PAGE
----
EMC Question of the Week: April 5, 2021

An example of bad printed circuit board decoupling

Two 0603 MLCC capacitors are used to decouple a single power input of an IC. One of them has a nominal value of 0.10 μF. For the best high-frequency performance, the other one should have a value of 

  1. 0.10 μF
  2. 10 μF
  3. 0.001 μF
  4. 10 pF


The best answer is “a.” Two capacitors connected to the same power input through a trace effectively form a pi-filter due to the inductance of the connection between them. If the two capacitors have values that differ by an order of magnitude or more, the larger-valued capacitor will go self-resonant at a lower frequency than the smaller-valued capacitor. At frequencies between the two self-resonant frequencies, one capacitor looks like an inductor and the other like a capacitor. They will resonate at a frequency between the two self-resonant frequencies and may introduce ringing on the power bus.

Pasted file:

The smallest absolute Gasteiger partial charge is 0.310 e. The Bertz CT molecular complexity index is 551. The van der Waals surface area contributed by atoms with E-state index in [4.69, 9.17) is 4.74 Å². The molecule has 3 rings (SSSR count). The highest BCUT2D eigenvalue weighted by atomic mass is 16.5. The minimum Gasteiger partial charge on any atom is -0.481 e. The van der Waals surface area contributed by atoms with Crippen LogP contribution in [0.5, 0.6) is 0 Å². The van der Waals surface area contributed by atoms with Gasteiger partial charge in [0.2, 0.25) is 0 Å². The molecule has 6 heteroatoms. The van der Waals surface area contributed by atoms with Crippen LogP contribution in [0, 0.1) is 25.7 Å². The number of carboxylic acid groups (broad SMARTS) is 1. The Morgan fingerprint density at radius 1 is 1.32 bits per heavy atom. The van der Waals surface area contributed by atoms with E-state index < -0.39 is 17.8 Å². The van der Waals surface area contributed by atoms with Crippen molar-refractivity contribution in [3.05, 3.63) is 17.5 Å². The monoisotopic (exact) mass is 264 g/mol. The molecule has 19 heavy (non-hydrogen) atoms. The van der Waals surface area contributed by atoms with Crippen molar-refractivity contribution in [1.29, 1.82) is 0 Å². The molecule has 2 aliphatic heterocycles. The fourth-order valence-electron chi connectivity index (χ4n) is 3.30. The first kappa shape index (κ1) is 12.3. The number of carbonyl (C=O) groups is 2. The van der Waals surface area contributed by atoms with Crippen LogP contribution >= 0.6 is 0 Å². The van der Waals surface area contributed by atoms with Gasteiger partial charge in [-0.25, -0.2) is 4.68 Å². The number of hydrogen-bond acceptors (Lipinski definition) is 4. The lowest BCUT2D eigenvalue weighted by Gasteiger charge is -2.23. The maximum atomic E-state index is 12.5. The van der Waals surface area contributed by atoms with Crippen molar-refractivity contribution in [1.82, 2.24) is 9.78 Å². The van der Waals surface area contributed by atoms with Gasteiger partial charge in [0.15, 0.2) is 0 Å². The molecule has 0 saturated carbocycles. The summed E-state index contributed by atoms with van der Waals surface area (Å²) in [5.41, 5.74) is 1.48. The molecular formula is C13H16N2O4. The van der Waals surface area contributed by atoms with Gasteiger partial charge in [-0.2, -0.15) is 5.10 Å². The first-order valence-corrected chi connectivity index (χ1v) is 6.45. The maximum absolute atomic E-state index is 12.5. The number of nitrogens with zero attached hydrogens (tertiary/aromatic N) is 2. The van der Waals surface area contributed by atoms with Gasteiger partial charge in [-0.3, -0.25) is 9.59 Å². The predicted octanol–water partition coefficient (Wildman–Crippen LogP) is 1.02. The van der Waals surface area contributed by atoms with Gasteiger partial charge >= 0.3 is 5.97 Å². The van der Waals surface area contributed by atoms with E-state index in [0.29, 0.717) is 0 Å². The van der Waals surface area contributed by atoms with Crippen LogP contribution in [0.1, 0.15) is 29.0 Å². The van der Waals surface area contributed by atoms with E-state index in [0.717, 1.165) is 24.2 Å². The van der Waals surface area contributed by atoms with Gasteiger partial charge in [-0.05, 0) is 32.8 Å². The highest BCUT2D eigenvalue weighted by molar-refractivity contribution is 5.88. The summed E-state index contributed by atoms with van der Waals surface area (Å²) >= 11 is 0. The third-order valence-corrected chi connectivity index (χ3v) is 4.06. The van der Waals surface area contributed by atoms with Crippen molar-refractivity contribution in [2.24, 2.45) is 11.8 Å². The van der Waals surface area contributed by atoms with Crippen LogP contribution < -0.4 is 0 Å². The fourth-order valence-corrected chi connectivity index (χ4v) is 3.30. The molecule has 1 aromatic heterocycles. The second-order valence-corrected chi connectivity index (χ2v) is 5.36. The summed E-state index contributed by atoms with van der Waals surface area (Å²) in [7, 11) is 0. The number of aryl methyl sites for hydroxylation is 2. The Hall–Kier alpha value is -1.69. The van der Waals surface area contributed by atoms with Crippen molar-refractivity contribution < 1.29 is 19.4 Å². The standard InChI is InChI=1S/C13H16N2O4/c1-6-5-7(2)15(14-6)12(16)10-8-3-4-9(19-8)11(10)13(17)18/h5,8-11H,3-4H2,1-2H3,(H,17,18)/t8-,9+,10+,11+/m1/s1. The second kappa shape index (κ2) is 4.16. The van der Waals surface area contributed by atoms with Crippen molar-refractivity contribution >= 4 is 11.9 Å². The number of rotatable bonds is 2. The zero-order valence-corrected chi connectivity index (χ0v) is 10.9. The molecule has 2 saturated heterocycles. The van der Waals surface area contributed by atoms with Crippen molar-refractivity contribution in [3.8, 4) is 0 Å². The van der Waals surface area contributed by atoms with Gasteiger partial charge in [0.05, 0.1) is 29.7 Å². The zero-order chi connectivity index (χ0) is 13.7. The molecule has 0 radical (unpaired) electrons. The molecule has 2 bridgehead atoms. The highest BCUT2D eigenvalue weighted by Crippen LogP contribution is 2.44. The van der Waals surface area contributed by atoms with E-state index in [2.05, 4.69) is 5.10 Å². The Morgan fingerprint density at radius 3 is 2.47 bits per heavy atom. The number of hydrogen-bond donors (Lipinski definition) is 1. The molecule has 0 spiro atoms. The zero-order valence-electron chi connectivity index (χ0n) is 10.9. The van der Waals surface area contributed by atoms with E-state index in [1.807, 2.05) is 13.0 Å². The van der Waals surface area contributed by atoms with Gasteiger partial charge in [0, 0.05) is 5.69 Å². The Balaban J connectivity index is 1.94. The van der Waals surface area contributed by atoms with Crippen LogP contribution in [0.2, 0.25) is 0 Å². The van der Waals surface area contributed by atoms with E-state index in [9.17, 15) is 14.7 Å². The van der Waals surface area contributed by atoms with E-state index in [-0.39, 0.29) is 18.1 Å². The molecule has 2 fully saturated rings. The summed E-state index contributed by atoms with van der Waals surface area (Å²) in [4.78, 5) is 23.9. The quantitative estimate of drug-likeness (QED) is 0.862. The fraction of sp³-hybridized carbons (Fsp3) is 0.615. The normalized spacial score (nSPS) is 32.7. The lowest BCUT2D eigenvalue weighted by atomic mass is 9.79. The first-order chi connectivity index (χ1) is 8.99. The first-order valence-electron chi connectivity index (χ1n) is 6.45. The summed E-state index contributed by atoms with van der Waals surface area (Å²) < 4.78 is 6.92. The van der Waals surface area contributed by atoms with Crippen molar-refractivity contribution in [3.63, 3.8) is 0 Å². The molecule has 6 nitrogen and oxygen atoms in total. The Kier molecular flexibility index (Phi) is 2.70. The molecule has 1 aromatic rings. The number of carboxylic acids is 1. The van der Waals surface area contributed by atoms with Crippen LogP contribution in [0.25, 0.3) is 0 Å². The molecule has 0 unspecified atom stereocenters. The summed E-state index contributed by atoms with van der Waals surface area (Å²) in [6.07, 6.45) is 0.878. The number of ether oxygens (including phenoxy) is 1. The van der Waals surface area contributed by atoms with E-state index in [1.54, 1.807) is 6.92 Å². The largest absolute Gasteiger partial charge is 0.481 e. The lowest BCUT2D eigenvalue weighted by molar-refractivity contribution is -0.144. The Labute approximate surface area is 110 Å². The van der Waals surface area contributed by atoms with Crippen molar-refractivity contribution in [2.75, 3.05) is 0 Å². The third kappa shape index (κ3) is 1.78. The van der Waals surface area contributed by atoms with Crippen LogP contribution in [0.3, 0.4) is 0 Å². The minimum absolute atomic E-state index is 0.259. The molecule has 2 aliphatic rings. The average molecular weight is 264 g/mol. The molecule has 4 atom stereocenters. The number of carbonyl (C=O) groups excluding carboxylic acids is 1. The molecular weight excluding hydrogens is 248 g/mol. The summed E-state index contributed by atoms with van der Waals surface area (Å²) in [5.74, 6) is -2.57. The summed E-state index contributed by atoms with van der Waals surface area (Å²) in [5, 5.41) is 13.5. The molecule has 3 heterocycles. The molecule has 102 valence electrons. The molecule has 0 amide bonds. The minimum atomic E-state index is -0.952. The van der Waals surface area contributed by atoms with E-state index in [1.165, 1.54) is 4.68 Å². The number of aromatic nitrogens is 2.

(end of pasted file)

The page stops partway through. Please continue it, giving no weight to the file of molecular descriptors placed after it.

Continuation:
For this reason, decoupling capacitors (or filter capacitors) connected to the same trace in parallel should generally have the same nominal value unless measures are taken to ensure that any ringing is damped (e.g. using at least one capacitor with a sufficiently high ESR).

Note that the decoupling shown in the figure (the two capacitors in the upper right) is particularly poor. Not only do the capacitors have significantly different values, but they share the same connection to the ground plane.

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